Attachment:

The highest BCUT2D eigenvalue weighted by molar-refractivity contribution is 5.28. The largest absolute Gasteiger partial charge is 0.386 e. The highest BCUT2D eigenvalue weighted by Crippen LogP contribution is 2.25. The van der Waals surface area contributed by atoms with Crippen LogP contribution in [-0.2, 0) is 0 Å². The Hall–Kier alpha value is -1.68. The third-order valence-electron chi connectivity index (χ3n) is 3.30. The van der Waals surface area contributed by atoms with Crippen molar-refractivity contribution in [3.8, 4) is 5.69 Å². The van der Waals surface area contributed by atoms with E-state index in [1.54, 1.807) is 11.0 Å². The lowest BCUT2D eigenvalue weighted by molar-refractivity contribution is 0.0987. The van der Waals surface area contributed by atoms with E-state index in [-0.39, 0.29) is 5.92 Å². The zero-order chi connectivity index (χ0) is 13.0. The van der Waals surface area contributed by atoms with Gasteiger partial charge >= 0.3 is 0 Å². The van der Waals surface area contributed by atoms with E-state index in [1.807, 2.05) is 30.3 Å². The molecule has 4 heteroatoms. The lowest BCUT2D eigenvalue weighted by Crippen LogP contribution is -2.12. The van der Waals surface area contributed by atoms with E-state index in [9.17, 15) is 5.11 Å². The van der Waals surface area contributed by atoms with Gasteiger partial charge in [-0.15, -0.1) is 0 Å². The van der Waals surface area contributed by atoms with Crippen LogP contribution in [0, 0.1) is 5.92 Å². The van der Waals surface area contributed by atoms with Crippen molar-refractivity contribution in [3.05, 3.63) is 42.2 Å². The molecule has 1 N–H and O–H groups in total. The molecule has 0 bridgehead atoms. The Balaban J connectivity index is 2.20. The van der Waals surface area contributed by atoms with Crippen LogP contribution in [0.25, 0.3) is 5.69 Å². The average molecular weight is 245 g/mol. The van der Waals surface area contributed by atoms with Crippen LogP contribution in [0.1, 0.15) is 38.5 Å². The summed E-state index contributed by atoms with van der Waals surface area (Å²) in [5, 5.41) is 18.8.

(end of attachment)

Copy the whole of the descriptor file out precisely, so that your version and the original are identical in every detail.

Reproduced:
The highest BCUT2D eigenvalue weighted by molar-refractivity contribution is 5.28. The largest absolute Gasteiger partial charge is 0.386 e. The highest BCUT2D eigenvalue weighted by Crippen LogP contribution is 2.25. The van der Waals surface area contributed by atoms with Crippen LogP contribution in [-0.2, 0) is 0 Å². The Hall–Kier alpha value is -1.68. The third-order valence-electron chi connectivity index (χ3n) is 3.30. The van der Waals surface area contributed by atoms with Crippen molar-refractivity contribution in [3.8, 4) is 5.69 Å². The van der Waals surface area contributed by atoms with E-state index in [1.54, 1.807) is 11.0 Å². The lowest BCUT2D eigenvalue weighted by molar-refractivity contribution is 0.0987. The van der Waals surface area contributed by atoms with E-state index in [-0.39, 0.29) is 5.92 Å². The zero-order chi connectivity index (χ0) is 13.0. The van der Waals surface area contributed by atoms with Gasteiger partial charge >= 0.3 is 0 Å². The van der Waals surface area contributed by atoms with E-state index in [1.807, 2.05) is 30.3 Å². The molecule has 4 heteroatoms. The lowest BCUT2D eigenvalue weighted by Crippen LogP contribution is -2.12. The van der Waals surface area contributed by atoms with E-state index in [9.17, 15) is 5.11 Å². The van der Waals surface area contributed by atoms with Gasteiger partial charge in [-0.15, -0.1) is 0 Å². The van der Waals surface area contributed by atoms with Crippen LogP contribution in [0, 0.1) is 5.92 Å². The van der Waals surface area contributed by atoms with Crippen molar-refractivity contribution in [3.05, 3.63) is 42.2 Å². The molecule has 1 N–H and O–H groups in total. The molecule has 0 bridgehead atoms. The Balaban J connectivity index is 2.20. The van der Waals surface area contributed by atoms with Crippen LogP contribution in [0.25, 0.3) is 5.69 Å². The average molecular weight is 245 g/mol. The van der Waals surface area contributed by atoms with Crippen LogP contribution in [0.1, 0.15) is 38.5 Å². The summed E-state index contributed by atoms with van der Waals surface area (Å²) in [5, 5.41) is 18.8.